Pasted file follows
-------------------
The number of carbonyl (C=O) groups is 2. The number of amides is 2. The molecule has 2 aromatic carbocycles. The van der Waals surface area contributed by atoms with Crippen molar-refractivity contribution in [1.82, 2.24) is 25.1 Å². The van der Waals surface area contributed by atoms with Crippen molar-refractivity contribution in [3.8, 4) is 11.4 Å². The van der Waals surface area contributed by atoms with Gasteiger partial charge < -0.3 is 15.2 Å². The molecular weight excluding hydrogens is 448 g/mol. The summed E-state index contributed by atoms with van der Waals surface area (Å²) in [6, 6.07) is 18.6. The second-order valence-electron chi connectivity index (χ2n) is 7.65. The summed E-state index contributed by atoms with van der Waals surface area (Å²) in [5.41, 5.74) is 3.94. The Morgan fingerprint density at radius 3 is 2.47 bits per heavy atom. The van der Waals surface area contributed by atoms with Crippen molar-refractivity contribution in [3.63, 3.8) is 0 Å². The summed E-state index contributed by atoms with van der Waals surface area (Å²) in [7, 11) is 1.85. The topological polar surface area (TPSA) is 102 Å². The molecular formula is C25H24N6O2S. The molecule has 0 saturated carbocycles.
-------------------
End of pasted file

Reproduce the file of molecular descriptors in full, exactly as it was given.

The number of carbonyl (C=O) groups is 2. The number of amides is 2. The molecule has 2 aromatic carbocycles. The van der Waals surface area contributed by atoms with Crippen molar-refractivity contribution in [1.82, 2.24) is 25.1 Å². The van der Waals surface area contributed by atoms with Crippen molar-refractivity contribution in [3.8, 4) is 11.4 Å². The van der Waals surface area contributed by atoms with Gasteiger partial charge < -0.3 is 15.2 Å². The molecular weight excluding hydrogens is 448 g/mol. The summed E-state index contributed by atoms with van der Waals surface area (Å²) in [6, 6.07) is 18.6. The second-order valence-electron chi connectivity index (χ2n) is 7.65. The summed E-state index contributed by atoms with van der Waals surface area (Å²) in [5.41, 5.74) is 3.94. The Morgan fingerprint density at radius 3 is 2.47 bits per heavy atom. The van der Waals surface area contributed by atoms with Crippen molar-refractivity contribution in [3.63, 3.8) is 0 Å². The summed E-state index contributed by atoms with van der Waals surface area (Å²) in [7, 11) is 1.85. The topological polar surface area (TPSA) is 102 Å². The molecular formula is C25H24N6O2S. The molecule has 0 saturated carbocycles.